Traditional plagiarism — in short, unattributed usage — still exists, but today’s students are also increasingly the target of predatory marketing from essay-writing companies. These companies promise “plagiarism-free” essays, and a purchased essay can be extremely hard to spot.
Luckily, there are steps that you can take to protect your students from these companies and the temptation they offer.
Acknowledge the Temptation
Acknowledge that ghost-writing exists and warn students that companies will target them. Explicitly state that you consider the submission of a purchased essay or an essay written in full or part by another person to be a violation of the Honor Code.
Explain the Consequences
Explain that you will be comparing the quality of their informal writing to their formal assignments, so if they decide to purchase an essay, they’re setting the bar pretty high for all of their future work– they’ll get trapped and beholden to these companies for a long time.
Know Their Writing Voice
Have the students create a Diagnostic Essay during class early in the semester. This pass/fail assignment allows them to practice uploading the assignment to Blackboard and clicking on the SafeAssign button. This also provides a baseline for the kind of writing they produce.
Flip your classroom so that students learn on their own as homework and apply those skills/concepts under your supervision in class. Hold individual conferences with students, as time allows, to discuss the contents of essays and guide students to deeper understanding of their topics.
Use Office Hours
When introducing assignments and collecting assignments, encourage students to come see you in office hours if they’re feeling stressed about completing the essay. This doesn’t mean that you need to accept all requests for late work, but you should create an atmosphere that prioritizes students’ growth over strict interpretation of late policies.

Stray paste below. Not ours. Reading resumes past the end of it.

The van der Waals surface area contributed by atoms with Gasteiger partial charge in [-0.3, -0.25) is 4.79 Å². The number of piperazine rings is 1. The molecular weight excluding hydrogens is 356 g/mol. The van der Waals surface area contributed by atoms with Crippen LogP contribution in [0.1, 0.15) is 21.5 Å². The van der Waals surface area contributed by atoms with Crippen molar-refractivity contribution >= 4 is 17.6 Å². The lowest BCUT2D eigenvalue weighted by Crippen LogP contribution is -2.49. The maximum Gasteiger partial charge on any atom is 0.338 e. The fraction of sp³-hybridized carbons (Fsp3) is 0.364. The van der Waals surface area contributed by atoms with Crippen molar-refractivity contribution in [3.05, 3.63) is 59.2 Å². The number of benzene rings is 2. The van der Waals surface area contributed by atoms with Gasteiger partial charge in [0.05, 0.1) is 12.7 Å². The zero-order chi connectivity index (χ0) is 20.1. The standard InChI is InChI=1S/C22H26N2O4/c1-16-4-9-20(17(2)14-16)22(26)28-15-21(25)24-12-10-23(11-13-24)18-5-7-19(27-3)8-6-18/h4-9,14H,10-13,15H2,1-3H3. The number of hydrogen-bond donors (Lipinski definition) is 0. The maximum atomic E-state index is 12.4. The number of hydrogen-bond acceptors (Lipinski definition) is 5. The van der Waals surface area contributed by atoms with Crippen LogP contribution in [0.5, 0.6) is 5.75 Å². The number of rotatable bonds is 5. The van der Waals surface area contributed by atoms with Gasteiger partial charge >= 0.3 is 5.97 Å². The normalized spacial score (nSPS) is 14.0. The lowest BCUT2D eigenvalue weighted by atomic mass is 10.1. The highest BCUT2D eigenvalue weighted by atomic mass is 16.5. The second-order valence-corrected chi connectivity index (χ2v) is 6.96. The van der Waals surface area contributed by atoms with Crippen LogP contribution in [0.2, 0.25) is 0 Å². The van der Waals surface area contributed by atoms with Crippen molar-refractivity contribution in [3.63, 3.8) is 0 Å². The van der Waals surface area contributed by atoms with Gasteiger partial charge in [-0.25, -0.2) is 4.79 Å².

Remind students that late policies, if you have them, are an opportunity to take responsibility for their own time management, not a punishment. As adults, students can choose to turn something in late if that extra time means that they will be able to dedicate time and energy to the assignment. Acknowledge that they need to develop the maturity to choose between on-time and low quality/late and high quality.
Speak to students who seem particularly stressed out and remind them that you have confidence in their ability to produce high-quality work and collaborate with them to help them balance their various responsibilities.
Design for Success
- Scaffold all of your assignments so that students actually do have the skills to succeed in your assignments.
- Give students a group of topic choices and consider accepting student-proposed topics. Engage students, either individually or as a class, in developing major course assignments.
- Assign hyper-local topics, connect the local and the global, or ask students to view their own world through your disciplinary lens.
- Connect local, personal experiences to larger research papers.
- Require presentations or debates on essay topics as final exams.
Trust Your Instincts
Use tools like SafeAssign to guide your inquiry, but not blindly. The main strength of SafeAssign is the ability to have conversations with students about patchwriting, citation, and attribution. A high score on SafeAssign might reflect plagiarism, or it might mean that a student’s rough draft is popping up as “another student’s paper.” Think critically about SafeAssign scores, and use them in conjunction with your own knowledge of the student’s writing.
With all of these strategies, remember that the goal is not to create an atmosphere of distrust. Rather, implemented carefully, these strategies foster trust and respect between professors and students.